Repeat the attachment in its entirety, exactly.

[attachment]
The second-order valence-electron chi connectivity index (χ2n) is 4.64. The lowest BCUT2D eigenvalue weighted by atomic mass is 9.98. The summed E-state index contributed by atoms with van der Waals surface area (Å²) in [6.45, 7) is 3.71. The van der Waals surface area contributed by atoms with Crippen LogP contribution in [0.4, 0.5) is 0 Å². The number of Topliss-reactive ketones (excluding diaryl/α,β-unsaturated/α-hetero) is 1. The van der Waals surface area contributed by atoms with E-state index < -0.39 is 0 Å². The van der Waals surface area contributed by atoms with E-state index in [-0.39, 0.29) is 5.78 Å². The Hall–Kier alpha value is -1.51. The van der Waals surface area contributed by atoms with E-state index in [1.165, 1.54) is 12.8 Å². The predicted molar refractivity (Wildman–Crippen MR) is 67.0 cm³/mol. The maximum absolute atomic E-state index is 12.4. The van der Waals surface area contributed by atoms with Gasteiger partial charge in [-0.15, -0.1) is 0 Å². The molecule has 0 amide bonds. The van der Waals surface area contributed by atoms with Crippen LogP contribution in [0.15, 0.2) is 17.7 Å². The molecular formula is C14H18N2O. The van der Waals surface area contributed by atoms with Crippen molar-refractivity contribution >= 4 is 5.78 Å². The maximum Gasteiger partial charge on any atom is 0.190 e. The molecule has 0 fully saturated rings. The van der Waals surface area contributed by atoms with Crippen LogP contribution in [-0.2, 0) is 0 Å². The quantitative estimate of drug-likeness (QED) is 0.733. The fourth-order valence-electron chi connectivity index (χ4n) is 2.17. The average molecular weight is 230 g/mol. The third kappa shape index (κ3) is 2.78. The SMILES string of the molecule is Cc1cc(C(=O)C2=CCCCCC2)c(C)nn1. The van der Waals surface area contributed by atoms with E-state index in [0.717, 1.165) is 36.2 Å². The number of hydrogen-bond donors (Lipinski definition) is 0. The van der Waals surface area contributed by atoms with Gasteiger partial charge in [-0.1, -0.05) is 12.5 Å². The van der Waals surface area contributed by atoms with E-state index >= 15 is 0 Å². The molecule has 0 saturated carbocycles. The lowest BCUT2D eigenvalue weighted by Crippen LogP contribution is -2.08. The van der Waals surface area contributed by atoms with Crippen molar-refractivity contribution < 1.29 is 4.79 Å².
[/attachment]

The second-order valence-electron chi connectivity index (χ2n) is 4.64. The lowest BCUT2D eigenvalue weighted by atomic mass is 9.98. The summed E-state index contributed by atoms with van der Waals surface area (Å²) in [6.45, 7) is 3.71. The van der Waals surface area contributed by atoms with Crippen LogP contribution in [0.4, 0.5) is 0 Å². The number of Topliss-reactive ketones (excluding diaryl/α,β-unsaturated/α-hetero) is 1. The van der Waals surface area contributed by atoms with E-state index < -0.39 is 0 Å². The van der Waals surface area contributed by atoms with E-state index in [-0.39, 0.29) is 5.78 Å². The Hall–Kier alpha value is -1.51. The van der Waals surface area contributed by atoms with E-state index in [1.165, 1.54) is 12.8 Å². The predicted molar refractivity (Wildman–Crippen MR) is 67.0 cm³/mol. The maximum absolute atomic E-state index is 12.4. The van der Waals surface area contributed by atoms with Gasteiger partial charge in [-0.15, -0.1) is 0 Å². The molecule has 0 amide bonds. The van der Waals surface area contributed by atoms with Crippen LogP contribution in [0.15, 0.2) is 17.7 Å². The molecular formula is C14H18N2O. The van der Waals surface area contributed by atoms with Crippen molar-refractivity contribution >= 4 is 5.78 Å². The maximum Gasteiger partial charge on any atom is 0.190 e. The molecule has 0 fully saturated rings. The van der Waals surface area contributed by atoms with Crippen LogP contribution in [-0.2, 0) is 0 Å². The quantitative estimate of drug-likeness (QED) is 0.733. The fourth-order valence-electron chi connectivity index (χ4n) is 2.17. The average molecular weight is 230 g/mol. The third kappa shape index (κ3) is 2.78. The SMILES string of the molecule is Cc1cc(C(=O)C2=CCCCCC2)c(C)nn1. The van der Waals surface area contributed by atoms with E-state index in [0.717, 1.165) is 36.2 Å². The number of hydrogen-bond donors (Lipinski definition) is 0. The van der Waals surface area contributed by atoms with Gasteiger partial charge in [-0.1, -0.05) is 12.5 Å². The van der Waals surface area contributed by atoms with E-state index >= 15 is 0 Å². The molecule has 0 saturated carbocycles. The lowest BCUT2D eigenvalue weighted by Crippen LogP contribution is -2.08. The van der Waals surface area contributed by atoms with Crippen molar-refractivity contribution < 1.29 is 4.79 Å².